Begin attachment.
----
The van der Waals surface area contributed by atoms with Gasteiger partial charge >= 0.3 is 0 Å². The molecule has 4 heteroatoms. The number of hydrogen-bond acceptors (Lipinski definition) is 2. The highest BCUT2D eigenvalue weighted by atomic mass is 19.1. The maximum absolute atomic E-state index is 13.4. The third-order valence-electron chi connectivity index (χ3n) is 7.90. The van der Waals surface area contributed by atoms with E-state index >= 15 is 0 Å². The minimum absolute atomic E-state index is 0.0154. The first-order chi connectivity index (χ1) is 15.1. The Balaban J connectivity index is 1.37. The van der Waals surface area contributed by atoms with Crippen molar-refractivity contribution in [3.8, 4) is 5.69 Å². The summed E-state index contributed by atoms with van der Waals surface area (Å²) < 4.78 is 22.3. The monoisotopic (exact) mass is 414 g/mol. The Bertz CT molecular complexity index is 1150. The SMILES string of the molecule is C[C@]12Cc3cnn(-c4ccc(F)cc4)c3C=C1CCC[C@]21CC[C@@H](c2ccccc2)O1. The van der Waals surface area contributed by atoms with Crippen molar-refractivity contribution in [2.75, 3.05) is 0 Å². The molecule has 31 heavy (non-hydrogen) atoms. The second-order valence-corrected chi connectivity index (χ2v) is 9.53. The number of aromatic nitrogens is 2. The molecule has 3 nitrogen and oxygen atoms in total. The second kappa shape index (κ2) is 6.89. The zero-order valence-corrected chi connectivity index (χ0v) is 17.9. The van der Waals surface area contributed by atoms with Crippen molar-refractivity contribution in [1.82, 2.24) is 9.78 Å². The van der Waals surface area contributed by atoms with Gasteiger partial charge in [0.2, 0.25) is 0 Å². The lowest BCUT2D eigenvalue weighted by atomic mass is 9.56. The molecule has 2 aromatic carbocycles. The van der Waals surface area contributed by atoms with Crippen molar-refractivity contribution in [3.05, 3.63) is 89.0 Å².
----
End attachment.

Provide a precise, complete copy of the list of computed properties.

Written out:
The van der Waals surface area contributed by atoms with Gasteiger partial charge >= 0.3 is 0 Å². The molecule has 4 heteroatoms. The number of hydrogen-bond acceptors (Lipinski definition) is 2. The highest BCUT2D eigenvalue weighted by atomic mass is 19.1. The maximum absolute atomic E-state index is 13.4. The third-order valence-electron chi connectivity index (χ3n) is 7.90. The van der Waals surface area contributed by atoms with E-state index >= 15 is 0 Å². The minimum absolute atomic E-state index is 0.0154. The first-order chi connectivity index (χ1) is 15.1. The Balaban J connectivity index is 1.37. The van der Waals surface area contributed by atoms with Crippen molar-refractivity contribution in [3.8, 4) is 5.69 Å². The summed E-state index contributed by atoms with van der Waals surface area (Å²) < 4.78 is 22.3. The monoisotopic (exact) mass is 414 g/mol. The Bertz CT molecular complexity index is 1150. The SMILES string of the molecule is C[C@]12Cc3cnn(-c4ccc(F)cc4)c3C=C1CCC[C@]21CC[C@@H](c2ccccc2)O1. The van der Waals surface area contributed by atoms with Crippen molar-refractivity contribution in [2.75, 3.05) is 0 Å². The molecule has 31 heavy (non-hydrogen) atoms. The second-order valence-corrected chi connectivity index (χ2v) is 9.53. The number of aromatic nitrogens is 2. The molecule has 3 nitrogen and oxygen atoms in total. The second kappa shape index (κ2) is 6.89. The zero-order valence-corrected chi connectivity index (χ0v) is 17.9. The van der Waals surface area contributed by atoms with Crippen molar-refractivity contribution in [1.82, 2.24) is 9.78 Å². The van der Waals surface area contributed by atoms with Gasteiger partial charge in [0.2, 0.25) is 0 Å². The lowest BCUT2D eigenvalue weighted by atomic mass is 9.56. The molecule has 2 aromatic carbocycles. The van der Waals surface area contributed by atoms with Crippen molar-refractivity contribution in [3.05, 3.63) is 89.0 Å².